Between March 26, 1981 (the earliest date on which any of these defendants appeared and announced ready for trial) and the aforementioned deadline of April 20, 1981, at least 4 of the judges handled a variety of civil matters. These matters, however, consumed generally only a few minutes apiece and were taken care of during recesses and other breaks in their criminal work. In fact, respondent court did not hear any civil jury trials during 1981 prior to April 20. On the other hand, during the first five months of 1981 it heard 146 criminal jury trials as compared to 138 for the entire preceding year. Despite continuous appeals to the Judicial Council, it was not able, though, to obtain judges from other courts until April 20, 1981. From the end of January 1981 on, it normally had some 70 criminal jury trials trailing, but the number of such cases rose to an unprecedented 102 on April 20, 1981.2
Article I, section 15 of the California Constitution states that the defendant in a criminal case has the right to a speedy public trial. Penal Code section 686, subdivision (1), repeats this language. Penal Code section 1050 says:
“The welfare of the people of the State of California requires that all proceedings in criminal cases shall be set for trial and heard and determined at the earliest possible time.... (I)t shall be the duty of all courts and judicial officers and of all counsel, both the prosecution and the defense, to expedite such proceedings to the greatest degree that is consistent with the ends of justice. In accordance with this policy, criminal cases shall be given precedence over, and set for trial and heard without regard to the pendency of, any civil matters or proceedings.” (Emphasis supplied.)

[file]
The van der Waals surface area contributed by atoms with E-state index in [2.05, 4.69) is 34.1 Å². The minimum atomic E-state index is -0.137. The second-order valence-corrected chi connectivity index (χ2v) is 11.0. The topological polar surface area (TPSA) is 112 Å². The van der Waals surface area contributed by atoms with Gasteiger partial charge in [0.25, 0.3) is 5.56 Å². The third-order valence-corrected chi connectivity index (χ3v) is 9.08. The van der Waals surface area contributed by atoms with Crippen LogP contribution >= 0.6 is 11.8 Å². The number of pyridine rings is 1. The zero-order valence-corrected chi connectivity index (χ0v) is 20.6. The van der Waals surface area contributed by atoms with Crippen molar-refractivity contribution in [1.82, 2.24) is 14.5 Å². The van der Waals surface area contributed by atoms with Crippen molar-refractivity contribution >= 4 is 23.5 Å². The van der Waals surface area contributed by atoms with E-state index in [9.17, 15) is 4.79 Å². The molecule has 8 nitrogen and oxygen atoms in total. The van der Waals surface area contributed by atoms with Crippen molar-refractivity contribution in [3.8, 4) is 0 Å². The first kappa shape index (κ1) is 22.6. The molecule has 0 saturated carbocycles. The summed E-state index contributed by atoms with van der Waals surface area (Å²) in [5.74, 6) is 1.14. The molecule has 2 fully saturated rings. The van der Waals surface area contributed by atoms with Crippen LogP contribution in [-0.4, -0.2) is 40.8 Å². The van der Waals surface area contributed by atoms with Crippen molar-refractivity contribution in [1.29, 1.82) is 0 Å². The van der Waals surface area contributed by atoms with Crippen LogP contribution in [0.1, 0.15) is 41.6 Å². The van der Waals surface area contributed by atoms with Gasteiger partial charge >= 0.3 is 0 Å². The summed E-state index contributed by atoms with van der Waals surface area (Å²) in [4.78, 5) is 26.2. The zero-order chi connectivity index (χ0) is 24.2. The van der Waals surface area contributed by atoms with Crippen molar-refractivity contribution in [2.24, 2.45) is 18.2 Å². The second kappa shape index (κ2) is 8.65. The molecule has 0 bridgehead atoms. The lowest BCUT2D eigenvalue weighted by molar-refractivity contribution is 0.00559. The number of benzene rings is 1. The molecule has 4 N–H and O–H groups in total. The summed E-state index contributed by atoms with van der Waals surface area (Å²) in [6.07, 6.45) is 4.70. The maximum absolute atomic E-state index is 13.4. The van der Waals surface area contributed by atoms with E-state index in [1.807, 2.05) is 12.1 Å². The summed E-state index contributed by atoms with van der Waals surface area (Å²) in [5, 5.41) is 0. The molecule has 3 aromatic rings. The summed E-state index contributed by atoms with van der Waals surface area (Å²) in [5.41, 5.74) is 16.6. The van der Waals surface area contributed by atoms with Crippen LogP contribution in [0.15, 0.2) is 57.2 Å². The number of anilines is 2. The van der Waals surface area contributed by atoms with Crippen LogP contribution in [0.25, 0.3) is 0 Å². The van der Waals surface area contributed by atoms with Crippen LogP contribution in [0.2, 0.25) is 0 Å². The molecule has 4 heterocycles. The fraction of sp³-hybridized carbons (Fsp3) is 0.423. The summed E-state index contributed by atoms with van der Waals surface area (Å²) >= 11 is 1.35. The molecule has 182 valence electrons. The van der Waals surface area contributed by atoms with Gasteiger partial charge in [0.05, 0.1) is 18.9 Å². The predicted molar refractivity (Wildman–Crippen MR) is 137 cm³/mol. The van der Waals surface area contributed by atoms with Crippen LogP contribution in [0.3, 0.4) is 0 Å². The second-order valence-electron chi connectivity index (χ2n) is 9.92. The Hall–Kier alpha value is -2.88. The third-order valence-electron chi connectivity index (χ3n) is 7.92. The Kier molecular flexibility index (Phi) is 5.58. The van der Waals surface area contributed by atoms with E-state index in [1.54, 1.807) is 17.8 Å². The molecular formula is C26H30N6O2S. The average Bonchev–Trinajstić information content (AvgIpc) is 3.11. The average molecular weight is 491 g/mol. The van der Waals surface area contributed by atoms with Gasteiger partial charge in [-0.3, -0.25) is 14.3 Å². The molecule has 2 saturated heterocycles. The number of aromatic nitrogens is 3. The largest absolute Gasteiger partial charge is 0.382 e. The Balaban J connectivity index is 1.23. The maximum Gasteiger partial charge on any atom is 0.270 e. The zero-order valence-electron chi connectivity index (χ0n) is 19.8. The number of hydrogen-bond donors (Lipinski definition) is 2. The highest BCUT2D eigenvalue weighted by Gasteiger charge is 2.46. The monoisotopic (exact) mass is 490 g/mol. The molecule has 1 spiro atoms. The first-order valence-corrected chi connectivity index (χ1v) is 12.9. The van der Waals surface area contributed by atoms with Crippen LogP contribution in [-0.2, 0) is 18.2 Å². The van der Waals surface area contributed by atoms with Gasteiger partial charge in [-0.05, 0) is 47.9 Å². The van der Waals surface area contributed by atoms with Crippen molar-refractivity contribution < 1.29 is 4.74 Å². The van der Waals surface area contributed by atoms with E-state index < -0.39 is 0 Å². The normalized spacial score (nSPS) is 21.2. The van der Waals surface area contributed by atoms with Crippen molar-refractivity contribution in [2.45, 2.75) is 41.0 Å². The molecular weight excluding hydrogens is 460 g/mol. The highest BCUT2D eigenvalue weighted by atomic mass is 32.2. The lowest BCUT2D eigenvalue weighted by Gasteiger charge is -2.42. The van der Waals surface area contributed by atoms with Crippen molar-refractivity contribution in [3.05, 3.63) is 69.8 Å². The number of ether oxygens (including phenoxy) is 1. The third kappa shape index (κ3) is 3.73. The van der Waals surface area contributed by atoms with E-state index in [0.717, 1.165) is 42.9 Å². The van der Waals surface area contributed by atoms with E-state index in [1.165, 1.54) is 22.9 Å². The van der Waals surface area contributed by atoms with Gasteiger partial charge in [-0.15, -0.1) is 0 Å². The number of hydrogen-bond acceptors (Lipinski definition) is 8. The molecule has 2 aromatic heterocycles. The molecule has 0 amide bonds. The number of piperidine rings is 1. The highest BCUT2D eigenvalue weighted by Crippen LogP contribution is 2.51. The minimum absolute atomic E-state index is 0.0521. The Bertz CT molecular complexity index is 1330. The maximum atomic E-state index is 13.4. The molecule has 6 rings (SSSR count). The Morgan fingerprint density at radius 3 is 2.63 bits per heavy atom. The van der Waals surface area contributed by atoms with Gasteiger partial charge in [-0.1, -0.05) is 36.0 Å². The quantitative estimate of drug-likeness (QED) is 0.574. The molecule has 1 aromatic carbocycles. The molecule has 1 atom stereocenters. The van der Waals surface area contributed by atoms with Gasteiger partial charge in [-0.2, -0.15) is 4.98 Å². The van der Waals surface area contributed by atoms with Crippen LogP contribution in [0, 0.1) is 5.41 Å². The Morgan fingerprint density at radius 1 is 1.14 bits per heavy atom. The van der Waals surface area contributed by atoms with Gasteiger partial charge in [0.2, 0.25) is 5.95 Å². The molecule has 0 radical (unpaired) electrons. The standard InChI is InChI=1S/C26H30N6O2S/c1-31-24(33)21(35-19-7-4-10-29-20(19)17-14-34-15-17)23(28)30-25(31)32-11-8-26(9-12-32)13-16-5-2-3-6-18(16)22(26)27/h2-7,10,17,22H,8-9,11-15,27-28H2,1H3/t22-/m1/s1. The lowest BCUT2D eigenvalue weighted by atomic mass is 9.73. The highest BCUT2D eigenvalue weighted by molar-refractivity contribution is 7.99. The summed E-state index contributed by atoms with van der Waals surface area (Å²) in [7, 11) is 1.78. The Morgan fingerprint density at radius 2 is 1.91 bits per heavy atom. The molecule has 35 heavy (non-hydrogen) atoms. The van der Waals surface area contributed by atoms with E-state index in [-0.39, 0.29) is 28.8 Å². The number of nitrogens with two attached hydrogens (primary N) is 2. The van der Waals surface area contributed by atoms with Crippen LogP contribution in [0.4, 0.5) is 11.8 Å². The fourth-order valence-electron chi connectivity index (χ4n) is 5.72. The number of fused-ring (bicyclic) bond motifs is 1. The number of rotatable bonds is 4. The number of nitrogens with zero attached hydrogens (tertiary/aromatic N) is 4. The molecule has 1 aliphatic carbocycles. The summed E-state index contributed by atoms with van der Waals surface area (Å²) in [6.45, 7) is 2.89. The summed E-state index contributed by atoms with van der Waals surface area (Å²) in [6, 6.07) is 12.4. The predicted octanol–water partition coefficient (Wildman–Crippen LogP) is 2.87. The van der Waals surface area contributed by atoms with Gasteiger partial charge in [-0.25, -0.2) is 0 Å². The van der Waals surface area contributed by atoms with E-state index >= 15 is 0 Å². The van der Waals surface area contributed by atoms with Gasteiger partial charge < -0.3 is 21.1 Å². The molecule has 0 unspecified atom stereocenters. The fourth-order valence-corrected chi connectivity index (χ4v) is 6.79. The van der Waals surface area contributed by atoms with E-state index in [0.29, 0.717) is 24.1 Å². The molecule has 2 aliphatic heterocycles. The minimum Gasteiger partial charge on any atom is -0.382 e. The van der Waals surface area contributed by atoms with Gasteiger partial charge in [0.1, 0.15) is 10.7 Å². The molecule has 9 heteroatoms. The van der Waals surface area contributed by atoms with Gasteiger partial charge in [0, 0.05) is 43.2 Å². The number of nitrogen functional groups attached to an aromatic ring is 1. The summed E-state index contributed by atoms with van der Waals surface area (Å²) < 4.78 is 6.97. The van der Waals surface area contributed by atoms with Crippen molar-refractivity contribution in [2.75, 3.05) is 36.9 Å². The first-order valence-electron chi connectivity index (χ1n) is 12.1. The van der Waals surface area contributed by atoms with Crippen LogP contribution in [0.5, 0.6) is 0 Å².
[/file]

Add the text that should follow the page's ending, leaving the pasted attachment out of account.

As already noted, Penal Code section 1382, subdivision (3), requires a court, “unless good cause to the contrary is shown,” to dismiss a misdemeanor prosecution unless it is brought to trial within either 30 or 45 days of the defendant's arraignment, depending on whether the defendant was in custody at the time of arraignment.3 People v. Johnson, supra, 26 Cal.3d at p. 570, 162 Cal.Rptr. 431, 606 P.2d 738 states that what constitutes good cause for the delay of a criminal trial is something that lies within the discretion of the trial court, but that delay caused by improper court administration is not good cause. As also pointed out in Johnson, at p. 571, 162 Cal.Rptr. 431, 606 P.2d 738 at the start of this century in the case of In re Begerow (1901) 133 Cal. 349, 355, 65 P. 828 our Supreme Court stated that the purposes of the constitutional guarantee of a defendant's right to a speedy trial encompassed the protection of a defendant from the neglect of the state or its officers. Johnson added that such officers include the judiciary and such neglect may include the failure to provide sufficient courtrooms or judges to implement adequately the constitutional right to a speedy trial. Johnson also noted that the American Bar Association Standards relating to a speedy trial, as approved in 1968, did not excuse delay arising out of the chronic congestion of the trial docket unless that delay was attributable to exceptional circumstances, as when certain unique and non-recurring events produced an inordinate number of cases for court disposition. (Johnson at p. 571, 162 Cal.Rptr. 431, 606 P.2d 738.)4